Monday, April 06, 2009

Dignified Transfer Ceremony ~ Press Intrusion Begins

An Air Force Mortuary Affairs Operations Center carry team transfers the remains of Air Force Staff Sgt. Phillip A. Myers, of Hopewell, Va., at Dover Air Force Base, Del., April 5. Sergeant Myers died April 4 near Helmand Province, Afghanistan, from wounds suffered from an improvised explosive device. He was assigned to the 48th Civil Engineer Squadron, Royal Air Force Lakenheath, United Kingdom. Sergeant Myers' family is the first to allow media to cover the dignified transfer under the new Department of Defense policy.

U.S. Air Force photo/Roland Balik

The "Dignified Transfer Ceremony" Policy

A solemn dignified transfer of remains is conducted upon arrival at Dover Air Force Base, Deleware, from the aircraft to a transfer vehicle to honor those who have given their lives in the service of our country. The vehicle then moves the fallen to the Port Mortuary.

A dignified transfer is the process by which, upon the return from the theater of operations to the United States, the remains of fallen military members are transferred from the aircraft to a waiting vehicle and then to the Port Mortuary. The dignified transfer is not a ceremony; rather, it is a solemn movement of the transfer case by a carry team of military personnel from the fallen member's respective service. A dignified transfer is conducted for every U.S. military member who dies in the theater of operation while in the service of their country. A senior ranking officer of the fallen member's service presides over each dignified transfer.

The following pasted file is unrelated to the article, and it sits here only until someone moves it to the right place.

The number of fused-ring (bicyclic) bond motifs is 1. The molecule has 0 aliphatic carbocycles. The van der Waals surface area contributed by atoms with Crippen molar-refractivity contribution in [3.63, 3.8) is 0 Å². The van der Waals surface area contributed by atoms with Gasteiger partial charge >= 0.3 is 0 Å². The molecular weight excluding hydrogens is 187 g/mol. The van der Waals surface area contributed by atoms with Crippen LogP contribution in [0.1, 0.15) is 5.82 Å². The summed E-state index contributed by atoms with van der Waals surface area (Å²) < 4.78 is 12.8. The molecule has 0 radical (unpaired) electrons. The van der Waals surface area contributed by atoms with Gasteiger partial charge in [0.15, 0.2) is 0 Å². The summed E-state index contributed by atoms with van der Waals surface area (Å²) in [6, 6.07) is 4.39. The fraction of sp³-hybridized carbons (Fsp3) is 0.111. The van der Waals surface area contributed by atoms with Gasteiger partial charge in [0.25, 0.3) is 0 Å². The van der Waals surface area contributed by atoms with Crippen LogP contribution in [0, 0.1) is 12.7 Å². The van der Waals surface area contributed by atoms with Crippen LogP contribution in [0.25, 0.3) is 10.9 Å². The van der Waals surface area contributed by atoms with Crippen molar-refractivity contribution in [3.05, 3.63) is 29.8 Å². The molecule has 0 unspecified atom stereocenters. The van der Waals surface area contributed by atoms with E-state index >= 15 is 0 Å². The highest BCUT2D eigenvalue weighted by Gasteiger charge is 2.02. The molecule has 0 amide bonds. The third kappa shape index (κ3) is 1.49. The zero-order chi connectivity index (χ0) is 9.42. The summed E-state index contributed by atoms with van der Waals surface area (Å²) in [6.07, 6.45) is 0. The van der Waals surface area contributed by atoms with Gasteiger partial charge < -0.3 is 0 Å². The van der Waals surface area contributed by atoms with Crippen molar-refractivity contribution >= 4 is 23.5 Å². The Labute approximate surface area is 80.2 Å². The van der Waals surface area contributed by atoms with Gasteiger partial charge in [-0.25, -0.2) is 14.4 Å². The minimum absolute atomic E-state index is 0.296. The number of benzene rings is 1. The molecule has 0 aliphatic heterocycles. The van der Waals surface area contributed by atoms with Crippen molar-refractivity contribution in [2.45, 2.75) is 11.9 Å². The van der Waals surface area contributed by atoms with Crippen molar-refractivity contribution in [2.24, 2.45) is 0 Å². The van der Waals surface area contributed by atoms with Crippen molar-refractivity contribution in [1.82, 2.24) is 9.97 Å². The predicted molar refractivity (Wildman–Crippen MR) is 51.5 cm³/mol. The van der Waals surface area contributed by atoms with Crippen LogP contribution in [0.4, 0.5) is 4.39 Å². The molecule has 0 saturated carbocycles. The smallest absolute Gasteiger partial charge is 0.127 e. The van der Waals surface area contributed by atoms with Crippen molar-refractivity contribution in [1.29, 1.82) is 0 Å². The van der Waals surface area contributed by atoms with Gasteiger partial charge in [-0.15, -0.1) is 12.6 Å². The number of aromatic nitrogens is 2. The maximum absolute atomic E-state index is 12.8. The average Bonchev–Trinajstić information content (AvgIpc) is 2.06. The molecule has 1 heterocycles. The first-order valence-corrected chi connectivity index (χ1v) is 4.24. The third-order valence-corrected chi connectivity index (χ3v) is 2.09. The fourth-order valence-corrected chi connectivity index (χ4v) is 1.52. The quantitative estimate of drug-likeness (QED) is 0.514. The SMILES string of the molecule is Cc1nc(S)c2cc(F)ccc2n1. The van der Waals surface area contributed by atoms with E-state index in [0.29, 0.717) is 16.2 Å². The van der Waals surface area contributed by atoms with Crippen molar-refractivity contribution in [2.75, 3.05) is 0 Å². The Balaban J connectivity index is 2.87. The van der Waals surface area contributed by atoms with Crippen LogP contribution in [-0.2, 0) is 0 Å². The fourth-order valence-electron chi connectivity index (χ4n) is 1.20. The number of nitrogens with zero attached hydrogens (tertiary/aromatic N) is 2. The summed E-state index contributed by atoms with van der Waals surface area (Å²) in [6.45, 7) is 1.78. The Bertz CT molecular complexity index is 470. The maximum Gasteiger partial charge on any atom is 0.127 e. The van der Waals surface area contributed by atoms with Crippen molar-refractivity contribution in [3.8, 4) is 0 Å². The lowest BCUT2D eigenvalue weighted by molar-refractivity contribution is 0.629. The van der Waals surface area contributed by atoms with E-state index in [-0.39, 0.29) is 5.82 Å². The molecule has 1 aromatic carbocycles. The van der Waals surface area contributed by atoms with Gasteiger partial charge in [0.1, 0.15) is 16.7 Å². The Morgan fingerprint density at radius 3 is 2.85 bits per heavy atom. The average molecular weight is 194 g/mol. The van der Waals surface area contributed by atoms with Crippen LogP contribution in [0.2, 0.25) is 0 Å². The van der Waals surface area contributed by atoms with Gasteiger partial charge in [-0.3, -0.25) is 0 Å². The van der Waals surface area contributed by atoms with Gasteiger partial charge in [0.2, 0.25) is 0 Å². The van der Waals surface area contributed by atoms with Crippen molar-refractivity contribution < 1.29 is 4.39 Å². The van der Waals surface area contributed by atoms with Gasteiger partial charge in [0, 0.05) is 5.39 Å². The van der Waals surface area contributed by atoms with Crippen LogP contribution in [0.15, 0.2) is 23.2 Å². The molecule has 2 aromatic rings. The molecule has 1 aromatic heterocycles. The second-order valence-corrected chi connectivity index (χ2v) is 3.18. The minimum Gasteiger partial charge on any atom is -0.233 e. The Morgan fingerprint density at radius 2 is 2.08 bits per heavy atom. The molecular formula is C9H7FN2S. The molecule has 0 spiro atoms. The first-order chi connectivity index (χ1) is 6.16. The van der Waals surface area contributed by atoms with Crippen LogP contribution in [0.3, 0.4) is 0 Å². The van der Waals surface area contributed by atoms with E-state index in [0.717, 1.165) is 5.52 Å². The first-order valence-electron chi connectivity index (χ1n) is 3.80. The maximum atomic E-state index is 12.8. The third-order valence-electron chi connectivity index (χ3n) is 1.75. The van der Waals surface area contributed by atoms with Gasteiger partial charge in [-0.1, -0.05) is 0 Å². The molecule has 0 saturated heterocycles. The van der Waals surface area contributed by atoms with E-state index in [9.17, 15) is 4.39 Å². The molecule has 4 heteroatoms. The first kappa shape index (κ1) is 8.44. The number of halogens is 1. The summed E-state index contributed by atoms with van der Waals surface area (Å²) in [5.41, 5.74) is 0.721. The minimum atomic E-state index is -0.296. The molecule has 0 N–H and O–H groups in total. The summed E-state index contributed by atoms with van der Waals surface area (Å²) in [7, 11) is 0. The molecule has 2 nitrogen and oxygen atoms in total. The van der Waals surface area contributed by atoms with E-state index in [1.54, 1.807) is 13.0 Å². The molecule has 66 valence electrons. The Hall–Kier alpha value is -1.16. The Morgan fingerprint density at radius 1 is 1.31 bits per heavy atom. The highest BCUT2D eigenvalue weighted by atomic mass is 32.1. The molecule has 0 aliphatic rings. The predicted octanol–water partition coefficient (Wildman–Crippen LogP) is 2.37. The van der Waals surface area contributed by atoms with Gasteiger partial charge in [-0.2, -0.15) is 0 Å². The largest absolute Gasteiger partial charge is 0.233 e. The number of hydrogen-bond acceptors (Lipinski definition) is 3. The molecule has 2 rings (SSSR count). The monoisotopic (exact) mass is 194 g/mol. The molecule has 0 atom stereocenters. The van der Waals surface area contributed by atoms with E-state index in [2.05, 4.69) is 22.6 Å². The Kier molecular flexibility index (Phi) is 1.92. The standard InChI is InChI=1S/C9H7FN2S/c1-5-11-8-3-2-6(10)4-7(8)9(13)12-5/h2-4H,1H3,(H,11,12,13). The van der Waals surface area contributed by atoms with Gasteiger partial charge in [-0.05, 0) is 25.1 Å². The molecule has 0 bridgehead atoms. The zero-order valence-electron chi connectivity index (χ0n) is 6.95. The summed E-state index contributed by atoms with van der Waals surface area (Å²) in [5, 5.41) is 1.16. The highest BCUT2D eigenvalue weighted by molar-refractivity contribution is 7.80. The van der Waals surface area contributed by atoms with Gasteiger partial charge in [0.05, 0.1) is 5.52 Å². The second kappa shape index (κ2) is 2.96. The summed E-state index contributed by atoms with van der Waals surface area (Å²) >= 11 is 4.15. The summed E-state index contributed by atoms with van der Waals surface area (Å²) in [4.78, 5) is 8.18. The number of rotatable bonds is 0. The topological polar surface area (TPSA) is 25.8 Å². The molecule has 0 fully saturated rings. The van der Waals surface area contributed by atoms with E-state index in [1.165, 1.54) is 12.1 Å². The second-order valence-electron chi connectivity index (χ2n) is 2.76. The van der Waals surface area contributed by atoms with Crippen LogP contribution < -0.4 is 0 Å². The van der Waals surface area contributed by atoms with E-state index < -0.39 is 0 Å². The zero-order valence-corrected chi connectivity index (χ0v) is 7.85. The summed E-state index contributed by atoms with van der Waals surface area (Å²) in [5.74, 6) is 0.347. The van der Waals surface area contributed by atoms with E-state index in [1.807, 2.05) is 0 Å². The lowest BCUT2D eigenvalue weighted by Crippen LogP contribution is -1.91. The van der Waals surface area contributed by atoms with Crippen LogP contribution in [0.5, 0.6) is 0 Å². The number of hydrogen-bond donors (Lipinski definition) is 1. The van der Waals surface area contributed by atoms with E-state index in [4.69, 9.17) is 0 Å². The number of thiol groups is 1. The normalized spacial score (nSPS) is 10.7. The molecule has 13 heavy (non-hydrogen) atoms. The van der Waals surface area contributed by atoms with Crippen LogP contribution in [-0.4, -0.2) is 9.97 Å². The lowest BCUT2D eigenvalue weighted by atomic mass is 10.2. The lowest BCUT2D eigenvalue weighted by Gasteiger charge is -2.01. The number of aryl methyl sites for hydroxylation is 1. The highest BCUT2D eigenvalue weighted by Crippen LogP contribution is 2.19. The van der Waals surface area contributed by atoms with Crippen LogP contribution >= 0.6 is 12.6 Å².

The sequence of the dignified transfer starts with the fallen being returned to Dover by the most expedient means possible, which may mean a direct flight from theater, or a flight to Ramstein Air Base, and then to Dover. It is the Department of Defense's policy, and AFMAO's mission, to return America's fallen to their loved ones as quickly as possible. Once the aircraft lands at Dover, service-specific carry teams remove the transfer cases individually from the aircraft and move them to a waiting mortuary transport vehicle. Once all of the transfer cases have been taken to the transport vehicles, they are then taken to the Port Mortuary.